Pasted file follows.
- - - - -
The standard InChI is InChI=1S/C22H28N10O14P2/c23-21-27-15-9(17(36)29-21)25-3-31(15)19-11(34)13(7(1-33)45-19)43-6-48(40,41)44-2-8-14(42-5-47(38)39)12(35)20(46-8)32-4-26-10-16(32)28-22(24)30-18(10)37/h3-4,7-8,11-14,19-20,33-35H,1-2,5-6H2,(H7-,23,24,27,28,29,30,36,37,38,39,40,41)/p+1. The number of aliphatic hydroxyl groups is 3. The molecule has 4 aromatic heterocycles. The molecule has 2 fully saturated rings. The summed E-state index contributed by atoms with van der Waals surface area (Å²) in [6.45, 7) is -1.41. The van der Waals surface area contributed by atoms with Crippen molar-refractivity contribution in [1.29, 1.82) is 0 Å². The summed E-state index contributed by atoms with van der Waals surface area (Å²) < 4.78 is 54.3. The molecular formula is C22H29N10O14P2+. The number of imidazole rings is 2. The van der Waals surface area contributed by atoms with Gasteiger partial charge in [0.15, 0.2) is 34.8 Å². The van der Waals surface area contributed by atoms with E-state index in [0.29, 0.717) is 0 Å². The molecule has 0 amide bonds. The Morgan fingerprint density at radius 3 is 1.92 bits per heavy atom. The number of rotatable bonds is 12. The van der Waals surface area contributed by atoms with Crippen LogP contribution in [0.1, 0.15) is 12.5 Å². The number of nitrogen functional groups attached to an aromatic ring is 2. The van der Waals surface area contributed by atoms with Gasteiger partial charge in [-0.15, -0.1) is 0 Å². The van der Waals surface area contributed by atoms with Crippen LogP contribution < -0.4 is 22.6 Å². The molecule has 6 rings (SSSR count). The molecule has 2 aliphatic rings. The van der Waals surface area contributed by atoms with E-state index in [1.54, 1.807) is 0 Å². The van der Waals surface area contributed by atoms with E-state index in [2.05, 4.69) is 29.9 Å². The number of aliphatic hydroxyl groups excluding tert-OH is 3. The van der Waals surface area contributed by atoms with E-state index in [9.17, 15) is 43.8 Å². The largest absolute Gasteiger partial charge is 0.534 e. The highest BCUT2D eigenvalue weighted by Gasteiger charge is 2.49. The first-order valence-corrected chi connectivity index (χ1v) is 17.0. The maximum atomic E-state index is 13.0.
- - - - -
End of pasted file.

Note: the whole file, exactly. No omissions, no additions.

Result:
The standard InChI is InChI=1S/C22H28N10O14P2/c23-21-27-15-9(17(36)29-21)25-3-31(15)19-11(34)13(7(1-33)45-19)43-6-48(40,41)44-2-8-14(42-5-47(38)39)12(35)20(46-8)32-4-26-10-16(32)28-22(24)30-18(10)37/h3-4,7-8,11-14,19-20,33-35H,1-2,5-6H2,(H7-,23,24,27,28,29,30,36,37,38,39,40,41)/p+1. The number of aliphatic hydroxyl groups is 3. The molecule has 4 aromatic heterocycles. The molecule has 2 fully saturated rings. The summed E-state index contributed by atoms with van der Waals surface area (Å²) in [6.45, 7) is -1.41. The van der Waals surface area contributed by atoms with Crippen molar-refractivity contribution in [1.29, 1.82) is 0 Å². The summed E-state index contributed by atoms with van der Waals surface area (Å²) < 4.78 is 54.3. The molecular formula is C22H29N10O14P2+. The number of imidazole rings is 2. The van der Waals surface area contributed by atoms with Gasteiger partial charge in [0.15, 0.2) is 34.8 Å². The van der Waals surface area contributed by atoms with E-state index in [0.29, 0.717) is 0 Å². The molecule has 0 amide bonds. The Morgan fingerprint density at radius 3 is 1.92 bits per heavy atom. The number of rotatable bonds is 12. The van der Waals surface area contributed by atoms with Crippen LogP contribution in [0.1, 0.15) is 12.5 Å². The number of nitrogen functional groups attached to an aromatic ring is 2. The van der Waals surface area contributed by atoms with Gasteiger partial charge in [-0.15, -0.1) is 0 Å². The van der Waals surface area contributed by atoms with Crippen LogP contribution < -0.4 is 22.6 Å². The molecule has 6 rings (SSSR count). The molecule has 2 aliphatic rings. The van der Waals surface area contributed by atoms with E-state index in [1.54, 1.807) is 0 Å². The van der Waals surface area contributed by atoms with E-state index in [2.05, 4.69) is 29.9 Å². The number of aliphatic hydroxyl groups excluding tert-OH is 3. The van der Waals surface area contributed by atoms with E-state index in [9.17, 15) is 43.8 Å². The largest absolute Gasteiger partial charge is 0.534 e. The highest BCUT2D eigenvalue weighted by Gasteiger charge is 2.49. The first-order valence-corrected chi connectivity index (χ1v) is 17.0. The maximum atomic E-state index is 13.0.